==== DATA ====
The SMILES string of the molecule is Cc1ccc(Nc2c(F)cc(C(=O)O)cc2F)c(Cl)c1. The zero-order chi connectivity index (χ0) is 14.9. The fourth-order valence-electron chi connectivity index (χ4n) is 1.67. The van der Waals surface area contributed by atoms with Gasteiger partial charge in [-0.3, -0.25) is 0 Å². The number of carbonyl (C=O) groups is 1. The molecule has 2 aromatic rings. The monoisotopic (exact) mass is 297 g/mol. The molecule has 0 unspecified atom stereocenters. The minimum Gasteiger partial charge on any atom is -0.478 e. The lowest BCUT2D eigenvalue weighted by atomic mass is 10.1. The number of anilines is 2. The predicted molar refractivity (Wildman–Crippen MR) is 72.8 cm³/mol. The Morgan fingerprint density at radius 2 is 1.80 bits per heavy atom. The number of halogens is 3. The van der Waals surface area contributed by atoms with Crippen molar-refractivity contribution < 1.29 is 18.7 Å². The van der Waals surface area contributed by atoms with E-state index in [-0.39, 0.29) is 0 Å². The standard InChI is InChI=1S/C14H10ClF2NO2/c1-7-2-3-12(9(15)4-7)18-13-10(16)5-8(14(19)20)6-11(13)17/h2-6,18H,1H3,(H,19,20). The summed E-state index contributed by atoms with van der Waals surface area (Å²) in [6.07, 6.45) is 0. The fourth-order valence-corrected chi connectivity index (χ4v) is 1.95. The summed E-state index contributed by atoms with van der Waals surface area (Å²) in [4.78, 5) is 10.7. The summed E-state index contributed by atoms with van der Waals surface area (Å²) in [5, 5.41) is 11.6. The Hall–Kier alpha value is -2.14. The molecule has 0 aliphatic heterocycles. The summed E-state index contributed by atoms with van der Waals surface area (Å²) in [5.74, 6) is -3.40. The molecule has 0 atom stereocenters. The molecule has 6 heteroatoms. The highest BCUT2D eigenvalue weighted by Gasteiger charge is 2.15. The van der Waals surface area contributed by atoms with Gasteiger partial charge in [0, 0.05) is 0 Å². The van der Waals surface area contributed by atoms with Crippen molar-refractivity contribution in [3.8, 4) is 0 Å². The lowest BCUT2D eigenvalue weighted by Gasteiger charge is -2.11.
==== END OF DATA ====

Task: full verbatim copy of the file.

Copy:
The SMILES string of the molecule is Cc1ccc(Nc2c(F)cc(C(=O)O)cc2F)c(Cl)c1. The zero-order chi connectivity index (χ0) is 14.9. The fourth-order valence-electron chi connectivity index (χ4n) is 1.67. The van der Waals surface area contributed by atoms with Gasteiger partial charge in [-0.3, -0.25) is 0 Å². The number of carbonyl (C=O) groups is 1. The molecule has 2 aromatic rings. The monoisotopic (exact) mass is 297 g/mol. The molecule has 0 unspecified atom stereocenters. The minimum Gasteiger partial charge on any atom is -0.478 e. The lowest BCUT2D eigenvalue weighted by atomic mass is 10.1. The number of anilines is 2. The predicted molar refractivity (Wildman–Crippen MR) is 72.8 cm³/mol. The Morgan fingerprint density at radius 2 is 1.80 bits per heavy atom. The number of halogens is 3. The van der Waals surface area contributed by atoms with Crippen molar-refractivity contribution < 1.29 is 18.7 Å². The van der Waals surface area contributed by atoms with E-state index in [-0.39, 0.29) is 0 Å². The standard InChI is InChI=1S/C14H10ClF2NO2/c1-7-2-3-12(9(15)4-7)18-13-10(16)5-8(14(19)20)6-11(13)17/h2-6,18H,1H3,(H,19,20). The summed E-state index contributed by atoms with van der Waals surface area (Å²) in [6.07, 6.45) is 0. The fourth-order valence-corrected chi connectivity index (χ4v) is 1.95. The summed E-state index contributed by atoms with van der Waals surface area (Å²) in [4.78, 5) is 10.7. The summed E-state index contributed by atoms with van der Waals surface area (Å²) in [5, 5.41) is 11.6. The Hall–Kier alpha value is -2.14. The molecule has 0 aliphatic heterocycles. The summed E-state index contributed by atoms with van der Waals surface area (Å²) in [5.74, 6) is -3.40. The molecule has 0 atom stereocenters. The molecule has 6 heteroatoms. The highest BCUT2D eigenvalue weighted by Gasteiger charge is 2.15. The van der Waals surface area contributed by atoms with Gasteiger partial charge in [0, 0.05) is 0 Å². The van der Waals surface area contributed by atoms with Crippen molar-refractivity contribution in [3.8, 4) is 0 Å². The lowest BCUT2D eigenvalue weighted by Gasteiger charge is -2.11.